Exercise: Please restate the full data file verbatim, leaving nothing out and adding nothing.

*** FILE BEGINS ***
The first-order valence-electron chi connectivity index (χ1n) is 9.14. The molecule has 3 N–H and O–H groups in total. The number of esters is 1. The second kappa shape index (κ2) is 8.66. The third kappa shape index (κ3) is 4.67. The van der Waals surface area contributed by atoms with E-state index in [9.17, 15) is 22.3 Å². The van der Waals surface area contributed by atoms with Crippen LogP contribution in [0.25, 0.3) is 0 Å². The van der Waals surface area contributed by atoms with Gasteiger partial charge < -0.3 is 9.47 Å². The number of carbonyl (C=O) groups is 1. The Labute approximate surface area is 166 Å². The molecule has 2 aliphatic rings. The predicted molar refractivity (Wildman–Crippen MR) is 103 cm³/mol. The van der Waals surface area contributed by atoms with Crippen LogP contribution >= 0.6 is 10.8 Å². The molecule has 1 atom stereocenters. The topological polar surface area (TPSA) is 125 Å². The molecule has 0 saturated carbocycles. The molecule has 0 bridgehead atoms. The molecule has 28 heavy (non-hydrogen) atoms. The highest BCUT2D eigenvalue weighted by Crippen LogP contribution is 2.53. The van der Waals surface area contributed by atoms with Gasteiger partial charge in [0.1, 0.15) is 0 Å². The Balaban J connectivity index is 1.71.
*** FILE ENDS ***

The first-order valence-electron chi connectivity index (χ1n) is 9.14. The molecule has 3 N–H and O–H groups in total. The number of esters is 1. The second kappa shape index (κ2) is 8.66. The third kappa shape index (κ3) is 4.67. The van der Waals surface area contributed by atoms with E-state index in [9.17, 15) is 22.3 Å². The van der Waals surface area contributed by atoms with Crippen LogP contribution in [0.25, 0.3) is 0 Å². The van der Waals surface area contributed by atoms with Gasteiger partial charge < -0.3 is 9.47 Å². The number of carbonyl (C=O) groups is 1. The Labute approximate surface area is 166 Å². The molecule has 2 aliphatic rings. The predicted molar refractivity (Wildman–Crippen MR) is 103 cm³/mol. The van der Waals surface area contributed by atoms with Crippen LogP contribution >= 0.6 is 10.8 Å². The molecule has 1 atom stereocenters. The topological polar surface area (TPSA) is 125 Å². The molecule has 0 saturated carbocycles. The molecule has 0 bridgehead atoms. The molecule has 28 heavy (non-hydrogen) atoms. The highest BCUT2D eigenvalue weighted by Crippen LogP contribution is 2.53. The van der Waals surface area contributed by atoms with Gasteiger partial charge in [0.1, 0.15) is 0 Å². The Balaban J connectivity index is 1.71.